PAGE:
What happens where there’s a will?
The Will names who is to administer the winding up of the estate. There may be one or more appointed in the Will. These are the executors (also known as estate trustees) and they will apply to court for a Certificate of Appointment as Estate Trustee with a will (formerly known as ‘Letters Probate’).
When the court is satisfied the will is valid, it will issue a signed certificate. This confirms the authority of the estate trustee to administer the will. The estate trustee is fully accountable to the court, including complying with a court audit and supervision.
What happens where there is no will?
Someone (usually the surviving spouse in the first instance) must be appointed by the court to manage the estate. If there is no spouse (or the spouse is unwilling or unable to do so), a relative can apply (although note that only residents of Ontario may do so). If there are no relatives, another eligible person may apply to court (for instance, a friend of the deceased, a lawyer, or the Public Guardian and Trustee).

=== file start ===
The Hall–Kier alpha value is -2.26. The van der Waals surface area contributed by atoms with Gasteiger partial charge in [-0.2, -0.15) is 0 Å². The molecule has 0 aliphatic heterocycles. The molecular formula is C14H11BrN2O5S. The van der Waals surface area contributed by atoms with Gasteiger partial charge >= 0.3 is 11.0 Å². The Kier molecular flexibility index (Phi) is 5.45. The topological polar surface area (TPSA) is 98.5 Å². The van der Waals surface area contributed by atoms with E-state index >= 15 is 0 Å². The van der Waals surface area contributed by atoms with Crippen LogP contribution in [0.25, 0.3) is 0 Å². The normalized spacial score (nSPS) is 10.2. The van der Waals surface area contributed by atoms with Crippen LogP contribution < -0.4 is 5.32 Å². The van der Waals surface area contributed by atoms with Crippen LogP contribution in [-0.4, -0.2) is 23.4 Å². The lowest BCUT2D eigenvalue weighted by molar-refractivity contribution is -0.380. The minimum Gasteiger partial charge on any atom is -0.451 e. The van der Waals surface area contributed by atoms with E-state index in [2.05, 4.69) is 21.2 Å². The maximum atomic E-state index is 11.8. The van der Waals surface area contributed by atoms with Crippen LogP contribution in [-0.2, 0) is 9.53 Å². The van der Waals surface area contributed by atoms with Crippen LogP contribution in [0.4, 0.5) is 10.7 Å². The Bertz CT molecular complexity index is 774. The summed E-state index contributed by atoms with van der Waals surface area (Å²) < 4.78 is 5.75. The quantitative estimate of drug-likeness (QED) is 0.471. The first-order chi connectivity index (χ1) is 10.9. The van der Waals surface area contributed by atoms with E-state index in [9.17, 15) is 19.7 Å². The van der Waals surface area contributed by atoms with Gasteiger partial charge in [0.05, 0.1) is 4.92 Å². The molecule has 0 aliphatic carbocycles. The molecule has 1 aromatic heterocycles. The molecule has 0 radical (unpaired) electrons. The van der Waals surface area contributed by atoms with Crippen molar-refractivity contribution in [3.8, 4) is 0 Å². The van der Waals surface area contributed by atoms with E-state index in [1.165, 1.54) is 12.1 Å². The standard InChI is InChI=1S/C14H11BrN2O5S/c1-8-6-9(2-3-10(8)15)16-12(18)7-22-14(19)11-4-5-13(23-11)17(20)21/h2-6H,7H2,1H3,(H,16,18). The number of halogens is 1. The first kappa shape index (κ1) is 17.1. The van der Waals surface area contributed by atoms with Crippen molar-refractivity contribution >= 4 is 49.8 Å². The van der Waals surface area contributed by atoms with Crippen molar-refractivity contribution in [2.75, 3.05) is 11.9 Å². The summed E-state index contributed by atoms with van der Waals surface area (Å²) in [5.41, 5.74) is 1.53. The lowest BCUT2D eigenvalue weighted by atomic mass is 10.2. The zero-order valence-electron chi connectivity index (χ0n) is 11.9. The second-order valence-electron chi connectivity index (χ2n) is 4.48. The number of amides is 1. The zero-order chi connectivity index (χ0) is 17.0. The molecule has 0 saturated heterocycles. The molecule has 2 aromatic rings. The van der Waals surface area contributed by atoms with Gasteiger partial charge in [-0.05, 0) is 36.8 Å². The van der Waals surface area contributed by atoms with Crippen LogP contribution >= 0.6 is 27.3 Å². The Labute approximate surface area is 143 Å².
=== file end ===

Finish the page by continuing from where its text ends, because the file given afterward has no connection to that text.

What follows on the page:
The applicant applies to court for a Certificate of Appointment of Estate Trustee without a Will. The Certificate gives the estate trustee authority to manage and distribute the estate in accordance with the intestacy rules.
Our team is led by Andrew Rogerson, a lawyer with more than 30 years of experience in estate planning and asset protection, and Joseph Gyverson, who engages on a daily basis in complex estate administration. Our team is supported by expert litigator Rob Rastorp who has years of experience in dispute wills and estate litigation.
How can we help?